Why Does My Puppy or Kitten Need So Many Vaccines?

Dr. Jacqueline Brister

What Vaccines Do

Vaccines are manufactured products that contain substances or organisms similar to the disease being vaccinated against. These organisms, such as bacteria or viruses, can be the actual disease-causing organism, but in an inactivated or nonliving form. They may also be living organisms that have been altered so that they are incapable of causing the disease upon vaccination.

Vaccines are given to stimulate your pet’s immune system to protect itself if exposed to the disease in the future. Once vaccinated, your pet’s body will produce antibodies to fight against the bacteria or virus, which will circulate until the effectiveness of the vaccine wanes. Some vaccines prevent your pet from being infected, while others decrease the severity of your pet’s symptoms and the ability of the bacteria or virus from spreading throughout their body.

Vaccination is needed not only to protect your pet but to help protect other pets that cannot be vaccinated. By vaccinating your pet, you are helping to create “herd immunity,” which greatly decreases the risk of disease outbreaks among pets in general and helps to keep diseases that can cross over to humans, such as rabies, from spreading unchecked.

Why Puppies and Kittens Need So Many Vaccines

Puppies and kittens are not born with the ability to protect themselves against specific diseases. Also concerning is that their immune systems are not as strong as an adult’s, so they are much more susceptible to catching a disease and becoming ill. The good news is that the mother will pass her disease immunity to her babies, which will help them fight off diseases if exposed. This immunity will eventually wane and the puppy’s or kitten’s own immune system will start to take over sometime when they are between 6 weeks and 12 weeks old.

The mother’s transferred disease immunity, also known as maternal antibodies or maternally-derived immunity, will counteract the vaccines. Her antibodies will prevent the puppy’s or kitten’s body from creating its own antibodies, essentially making those vaccines useless. Once the maternal antibodies are gone, the puppy or kitten will not have any specific protection against the vaccinated diseases. It is impossible to know the exact day or even the exact week that the maternal antibodies will leave the puppy’s or kitten’s immune system. To ensure puppies and kittens are protected from these diseases, they will need to be vaccinated every 2 to 4 weeks starting when they are between 6 and 8 weeks old and continuing until they are 14 to 16 weeks old.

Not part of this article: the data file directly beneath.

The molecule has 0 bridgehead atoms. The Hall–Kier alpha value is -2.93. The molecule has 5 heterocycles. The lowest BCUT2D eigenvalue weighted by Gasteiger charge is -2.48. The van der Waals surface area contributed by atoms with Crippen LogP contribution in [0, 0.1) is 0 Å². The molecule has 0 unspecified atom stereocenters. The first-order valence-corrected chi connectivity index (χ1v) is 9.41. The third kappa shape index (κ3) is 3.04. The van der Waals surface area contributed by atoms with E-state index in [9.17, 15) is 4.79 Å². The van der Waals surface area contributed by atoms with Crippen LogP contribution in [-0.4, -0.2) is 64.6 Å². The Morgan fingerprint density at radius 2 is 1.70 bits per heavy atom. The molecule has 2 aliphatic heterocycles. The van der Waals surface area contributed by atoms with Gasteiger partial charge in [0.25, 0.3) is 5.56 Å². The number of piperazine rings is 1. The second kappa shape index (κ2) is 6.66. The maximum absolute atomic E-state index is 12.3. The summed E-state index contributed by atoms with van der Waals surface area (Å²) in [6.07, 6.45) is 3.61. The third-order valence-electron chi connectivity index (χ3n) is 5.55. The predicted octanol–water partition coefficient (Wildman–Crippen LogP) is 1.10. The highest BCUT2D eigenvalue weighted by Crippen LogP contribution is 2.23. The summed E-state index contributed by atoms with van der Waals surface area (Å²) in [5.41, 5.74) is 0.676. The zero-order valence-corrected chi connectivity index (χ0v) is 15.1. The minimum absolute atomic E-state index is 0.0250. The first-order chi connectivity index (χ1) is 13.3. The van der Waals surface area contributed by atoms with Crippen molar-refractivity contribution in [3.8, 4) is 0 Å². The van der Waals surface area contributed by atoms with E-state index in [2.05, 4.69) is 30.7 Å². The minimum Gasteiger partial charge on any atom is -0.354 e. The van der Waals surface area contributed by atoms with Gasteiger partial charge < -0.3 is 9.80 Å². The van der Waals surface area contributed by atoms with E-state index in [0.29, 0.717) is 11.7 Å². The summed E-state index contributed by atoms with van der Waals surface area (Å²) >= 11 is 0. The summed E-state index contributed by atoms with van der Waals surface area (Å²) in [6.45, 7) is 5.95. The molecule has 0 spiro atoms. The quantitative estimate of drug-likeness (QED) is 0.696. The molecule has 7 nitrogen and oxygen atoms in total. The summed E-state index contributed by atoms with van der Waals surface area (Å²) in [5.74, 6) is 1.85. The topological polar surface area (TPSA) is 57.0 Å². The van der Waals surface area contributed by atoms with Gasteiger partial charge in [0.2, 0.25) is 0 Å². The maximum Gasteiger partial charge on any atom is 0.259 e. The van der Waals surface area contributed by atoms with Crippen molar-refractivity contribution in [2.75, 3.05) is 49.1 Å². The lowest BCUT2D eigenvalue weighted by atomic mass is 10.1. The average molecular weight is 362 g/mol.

Another reason why puppies and kittens need so many vaccines is that certain types of vaccines require more than one dose to provide protection. The first dose of vaccine exposes the immune system, preparing it for re-exposure and giving the immune system the opportunity to respond appropriately. The second dose causes the immune system to actually produce the antibodies needed to fight a future infection. Without the second dose, the prepping stage wanes over 2 to 4 weeks, and the body will need to re-prepare itself before producing antibodies. Maternal immunity again comes into play. If maternal immunity is present with the first, but not the second vaccine dose, the prep stage doesn’t happen, and the second dose will prepare the body but not produce the response needed for a future real infection. Thus, a third vaccine would be needed for the immune system to make the antibodies to fight the disease.

Common Diseases Vaccinated For In Puppies

  • Canine Distemper Virus: Highly contagious, often fatal, virus that is spread among dogs and some wildlife. Vaccination provides excellent protection.
  • Canine Parvovirus (Parvo): Highly contagious, often fatal, virus spread among dogs. Vaccination provides excellent protection.
  • Canine Adenovirus: Two adenovirus subtypes exist, both are highly infectious. Vaccination provides excellent protection against both subtypes.